In old Japanese heraldry, this was the insignia on the standard for the Shimazu family and the feudal Edo period Satsuma domain. The crest is a circle with the chinese character for "ten", which is like a cross or plus sign, in the middle.

The Shimazu clan ruled Satsuma province (present day western half of Kagoshima prefecture) in Kyushu from the Kamakura period to the establishment of the modern Japanese state in the Meiji.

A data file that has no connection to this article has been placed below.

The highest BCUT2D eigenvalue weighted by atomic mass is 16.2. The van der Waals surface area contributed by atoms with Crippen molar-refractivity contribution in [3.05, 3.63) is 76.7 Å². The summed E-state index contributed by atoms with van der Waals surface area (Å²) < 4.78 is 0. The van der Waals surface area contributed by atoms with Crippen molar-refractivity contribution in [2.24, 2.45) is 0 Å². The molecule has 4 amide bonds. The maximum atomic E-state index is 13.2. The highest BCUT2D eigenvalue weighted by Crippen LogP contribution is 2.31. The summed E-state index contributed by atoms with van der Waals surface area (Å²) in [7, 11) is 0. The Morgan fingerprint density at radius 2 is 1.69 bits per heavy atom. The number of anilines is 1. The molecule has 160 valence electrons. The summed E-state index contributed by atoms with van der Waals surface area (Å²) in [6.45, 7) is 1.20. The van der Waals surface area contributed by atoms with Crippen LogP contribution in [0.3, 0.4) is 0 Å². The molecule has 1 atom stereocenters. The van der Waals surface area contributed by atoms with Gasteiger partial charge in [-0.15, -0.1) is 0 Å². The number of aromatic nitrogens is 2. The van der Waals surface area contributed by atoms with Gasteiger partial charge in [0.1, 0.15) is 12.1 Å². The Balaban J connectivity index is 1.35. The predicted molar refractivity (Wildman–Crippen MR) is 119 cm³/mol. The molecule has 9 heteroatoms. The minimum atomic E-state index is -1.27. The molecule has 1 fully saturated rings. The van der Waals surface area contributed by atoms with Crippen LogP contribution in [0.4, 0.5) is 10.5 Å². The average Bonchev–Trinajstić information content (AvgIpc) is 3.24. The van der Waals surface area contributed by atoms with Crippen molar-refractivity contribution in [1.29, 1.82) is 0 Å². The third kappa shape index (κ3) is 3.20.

Highly respected warriors throughout Japanes history, they were instrumental in Ashikaga Takauji's recapture of Kyoto and the establishment of the Muromachi shogunate and for being major supporters of the Meiji emperor in the establishment of the modern Japanese state. During the warring states "Sengoku-Jidai" period they controlled almost all of Kyushu before their subjugation by Toyotomi Hideyoshi who would eventually use them as cannon fodder during the infamous Keicho and Bunroku invasions of Korea. It is said that Shimazu Yoshihiro's Satsuma army defeated a Ming army 20 times its size at the battle of Shisen, earning him the name "oni" Shimazu from the Chinese. These Shimazu/Satsuma bearers saw that this insignia flew at major battles from Sekigahara in 1600 (with another one of Yoshihiro's miracles) to the Boshin War in 1868. Though their loss at Sekigahara with Ishida Mitsunari led to Tokugawa Ieyasu's establishment of the Edo shogunate, their victory in the Boshin War spelled the bakufu's destruction and the coming of the Meiji Restoration.